In the Maple Leafs Weekly Twitter Roundup, we’ll highlight stories, thoughts, and tidbits from the past seven days, featuring commentary from both fans and insiders alike.
Following their 4-2 loss to the Vegas Golden Knights on Tuesday night, the Toronto Maple Leafs are now 9-10-4 on the season – good for a paltry 78-point pace. The team has hit a wall, losing six in a row with just two regulation wins in their last 14 games.
With 23 games played, we’re at the point where what you see is generally what you get – and it’s easy to see that the Maple Leafs are simply a bad team. Barring a miraculous, once-in-a-lifetime run like the St. Louis Blues pulled off last season, it’s looking like Toronto will end up on the outside looking in.
The Thanksgiving Cut-off
You may have heard about American Thanksgiving as a key cut-off date for determining postseason positioning. But just how important are the standings around this time year? Is it realistic that the Maple Leafs could recover to make the playoffs?
Think of it this way: if 77.5 percent of teams in the playoffs at Thanksgiving maintain their spots, that means 12.4 out of 16 playoff teams right now will make it. That leaves three or four spots still up for grabs. For a bubble team like Toronto, that sounds promising – until you read this.
To even be in contention for a wild card spot, the Maple Leafs need 75 points – a .635 points percentage – the rest of the way. For reference, the Washington Capitals had a .634 points percentage last season, good for fourth in the league. Put simply, Toronto needs to play like the fourth-best team in the NHL over the next four months to make the playoffs. That just doesn’t seem likely given what we’ve seen so far.
Is It Time to Tank?
You heard it from Scott Wheeler: the Maple Leafs have performed like a tanking team, with the seventh-worst points percentage in the league as of Nov. 21. Is it time for them to accept defeat and embrace the tank?
As you may recall, Toronto gave up their first-round pick to Carolina this past summer in order to get rid of Patrick Marleau and his bloated $6.25 million contract. There was one important condition on the pick, though: if the Maple Leafs are poised to draft in the top-10 in 2020, they’ll keep it and Carolina will get their 2021 pick instead. That’s an important safety net for Toronto considering how things are going so far.
But just as it seems unlikely that Toronto will recover to make the playoffs, it seems just as improbable that they’ll be this bad all season long. They should rebound to some extent once they have a fully healthy roster, so I wouldn’t expect a top-five pick.
So what if they split the difference between their tank pace (.478 points percentage) and their playoff-bound pace (.635 points percentage)? That would give them a points percentage of .556, equal to 65 points, which would bring them to a grand total of 87 points on the season. Last season 87 points would have put you at 18th-overall – not quite good enough for the playoffs, but not quite bad enough to truly tank. Barring a draft lottery win, the Maple Leafs would get the 13th-overall pick, which would then be transferred to Carolina.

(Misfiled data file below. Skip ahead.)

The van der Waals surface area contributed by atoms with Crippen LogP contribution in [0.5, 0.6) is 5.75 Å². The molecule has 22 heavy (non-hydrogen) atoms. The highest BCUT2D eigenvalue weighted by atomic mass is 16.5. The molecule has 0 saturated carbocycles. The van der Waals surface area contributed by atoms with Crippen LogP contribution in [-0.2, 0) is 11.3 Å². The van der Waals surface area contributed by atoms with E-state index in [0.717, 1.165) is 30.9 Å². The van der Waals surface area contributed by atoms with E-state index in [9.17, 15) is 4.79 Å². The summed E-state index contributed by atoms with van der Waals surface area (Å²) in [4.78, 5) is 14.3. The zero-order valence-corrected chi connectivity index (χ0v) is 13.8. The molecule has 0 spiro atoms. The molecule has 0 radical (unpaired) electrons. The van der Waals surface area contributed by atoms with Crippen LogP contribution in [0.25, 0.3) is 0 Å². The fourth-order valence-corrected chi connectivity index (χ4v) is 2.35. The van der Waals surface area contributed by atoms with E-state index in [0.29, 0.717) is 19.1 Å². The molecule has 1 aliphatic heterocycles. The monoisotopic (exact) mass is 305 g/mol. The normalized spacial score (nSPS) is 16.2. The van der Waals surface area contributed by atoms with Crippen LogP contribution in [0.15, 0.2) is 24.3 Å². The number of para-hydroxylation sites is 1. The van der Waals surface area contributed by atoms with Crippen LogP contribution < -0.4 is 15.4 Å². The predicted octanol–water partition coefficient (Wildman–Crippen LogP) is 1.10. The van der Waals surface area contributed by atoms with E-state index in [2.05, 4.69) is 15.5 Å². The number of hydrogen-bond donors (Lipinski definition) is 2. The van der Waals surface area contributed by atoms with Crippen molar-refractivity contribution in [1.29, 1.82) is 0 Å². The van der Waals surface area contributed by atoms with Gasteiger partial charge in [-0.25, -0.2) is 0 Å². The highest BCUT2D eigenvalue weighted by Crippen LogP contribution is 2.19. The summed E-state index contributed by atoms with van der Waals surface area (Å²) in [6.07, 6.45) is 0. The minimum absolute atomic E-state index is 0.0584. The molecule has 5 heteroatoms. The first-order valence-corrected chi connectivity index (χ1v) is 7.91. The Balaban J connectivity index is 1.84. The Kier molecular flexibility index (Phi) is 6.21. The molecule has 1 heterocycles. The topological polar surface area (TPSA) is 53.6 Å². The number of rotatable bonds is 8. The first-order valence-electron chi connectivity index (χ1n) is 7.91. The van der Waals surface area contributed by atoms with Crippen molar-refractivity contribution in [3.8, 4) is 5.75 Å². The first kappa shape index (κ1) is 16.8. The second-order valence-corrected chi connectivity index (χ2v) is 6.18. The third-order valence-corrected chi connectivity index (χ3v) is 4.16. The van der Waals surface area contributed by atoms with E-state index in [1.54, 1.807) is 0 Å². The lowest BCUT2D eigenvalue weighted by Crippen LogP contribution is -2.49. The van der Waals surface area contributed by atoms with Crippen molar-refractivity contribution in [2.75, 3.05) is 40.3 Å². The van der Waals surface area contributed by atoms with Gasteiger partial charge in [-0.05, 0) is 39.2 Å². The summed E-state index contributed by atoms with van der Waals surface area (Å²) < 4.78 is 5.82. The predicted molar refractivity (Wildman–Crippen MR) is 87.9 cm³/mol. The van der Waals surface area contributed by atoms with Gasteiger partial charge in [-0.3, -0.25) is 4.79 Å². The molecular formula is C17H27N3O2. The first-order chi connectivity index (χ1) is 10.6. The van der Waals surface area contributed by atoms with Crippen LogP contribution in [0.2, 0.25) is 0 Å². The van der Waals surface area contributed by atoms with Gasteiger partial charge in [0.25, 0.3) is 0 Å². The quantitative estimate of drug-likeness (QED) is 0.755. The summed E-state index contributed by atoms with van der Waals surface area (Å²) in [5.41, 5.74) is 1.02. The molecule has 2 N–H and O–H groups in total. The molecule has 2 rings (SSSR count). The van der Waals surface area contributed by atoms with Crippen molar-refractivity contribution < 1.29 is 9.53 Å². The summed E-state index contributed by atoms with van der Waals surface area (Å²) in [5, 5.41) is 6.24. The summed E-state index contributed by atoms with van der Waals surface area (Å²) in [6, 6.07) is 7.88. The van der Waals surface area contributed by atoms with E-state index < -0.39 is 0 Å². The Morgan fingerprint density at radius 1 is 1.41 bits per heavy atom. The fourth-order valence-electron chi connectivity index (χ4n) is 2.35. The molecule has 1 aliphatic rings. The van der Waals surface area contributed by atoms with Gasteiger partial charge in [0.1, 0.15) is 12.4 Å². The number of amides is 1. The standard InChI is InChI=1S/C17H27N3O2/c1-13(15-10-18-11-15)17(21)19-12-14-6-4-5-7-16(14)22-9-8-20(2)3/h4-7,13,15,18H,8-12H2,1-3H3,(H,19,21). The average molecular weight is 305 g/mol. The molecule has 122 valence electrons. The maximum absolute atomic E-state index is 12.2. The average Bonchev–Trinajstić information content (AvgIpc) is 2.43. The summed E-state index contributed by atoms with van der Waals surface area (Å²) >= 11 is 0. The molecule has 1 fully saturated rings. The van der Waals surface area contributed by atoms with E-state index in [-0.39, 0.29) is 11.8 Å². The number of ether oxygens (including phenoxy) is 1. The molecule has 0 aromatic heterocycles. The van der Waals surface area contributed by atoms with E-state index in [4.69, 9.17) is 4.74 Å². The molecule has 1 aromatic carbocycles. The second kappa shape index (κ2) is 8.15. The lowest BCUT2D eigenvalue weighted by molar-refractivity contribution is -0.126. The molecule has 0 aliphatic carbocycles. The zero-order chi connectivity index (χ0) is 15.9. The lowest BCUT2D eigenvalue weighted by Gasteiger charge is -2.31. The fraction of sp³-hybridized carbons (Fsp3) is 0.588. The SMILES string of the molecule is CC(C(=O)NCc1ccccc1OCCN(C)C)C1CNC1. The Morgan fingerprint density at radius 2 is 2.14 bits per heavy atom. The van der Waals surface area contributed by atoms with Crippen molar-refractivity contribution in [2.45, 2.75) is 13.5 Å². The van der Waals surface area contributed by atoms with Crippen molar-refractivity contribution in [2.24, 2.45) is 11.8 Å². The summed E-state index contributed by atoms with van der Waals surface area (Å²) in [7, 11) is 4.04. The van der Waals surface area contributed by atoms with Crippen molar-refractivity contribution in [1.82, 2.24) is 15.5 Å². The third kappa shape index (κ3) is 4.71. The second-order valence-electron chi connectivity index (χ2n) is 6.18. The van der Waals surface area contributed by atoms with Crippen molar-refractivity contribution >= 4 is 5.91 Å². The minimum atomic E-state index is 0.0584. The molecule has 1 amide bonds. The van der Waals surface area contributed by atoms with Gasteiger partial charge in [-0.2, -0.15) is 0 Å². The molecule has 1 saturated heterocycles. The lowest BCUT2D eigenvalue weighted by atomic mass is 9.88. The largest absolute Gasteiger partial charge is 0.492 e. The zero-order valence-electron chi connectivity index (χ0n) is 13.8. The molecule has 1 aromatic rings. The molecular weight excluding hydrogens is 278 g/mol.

That means no playoffs and no draft pick – a truly wasted season.
Will the Real Tyson Barrie Please Stand Up?
When the Maple Leafs dealt Nazem Kadri to the Colorado Avalanche this July in exchange for Tyson Barrie and Alexander Kerfoot, it was believed that the offensive defenceman was the centrepiece (and arguably the best player) in the deal. That’s been the opposite of the truth so far.
Coming off back-to-back near 60-point campaigns, Barrie looked poised to excel on an offensively gifted Toronto team. Through 23 games, he’s registered no goals and just seven assists. Meanwhile, he’s looked questionable in his own zone and not nearly as dynamic in the offensive zone as we expected. Is this a matter of poor performance or bad deployment?
It’s been written about quite extensively by now, but it’s clear that the Maple Leafs’ systems have changed for the worse this season. While they used to generate most of their offence from the slot, they’re now relying heavily on point shots, which is a major cause of their middling offence.
What this means for a player like Barrie, who is used to joining the rush and carrying the puck deep into the offensive zone, is that he can’t generate offence like he’s used to. He and Morgan Rielly are being told to play more defensively and to make “safe plays,” which entails shooting from the blue line.
Here are Barrie’s 5-on5 shot locations from this season so far. Notice how almost all of them are from the point, with just two shots coming from prime scoring areas.
Now, look at Barrie’s last two years in Colorado, where he scored an average of 14 goals and 58 points per season. He was still shooting from the blue line, but he was also getting himself into scoring areas with a lot more frequency. This confirms to me that the defenceman’s struggles are mostly down to the Maple Leafs’ new system, which is hamstringing Barrie’s creativity – and the team’s offence in general.
Is there any hope of Barrie bouncing back? I think unless the system changes (which probably only happens with a coaching change), he’s in for a frustrating season.
You could say the same for the Maple Leafs, too.
Chris Faria is a contributor for The Hockey Writers with a focus on the Toronto Maple Leafs. A hockey player and self-proclaimed analytics nerd, his work aims to combine both stats and a deep knowledge of the game. He is currently pursuing a graduate diploma in sports journalism at Centennial College in Toronto.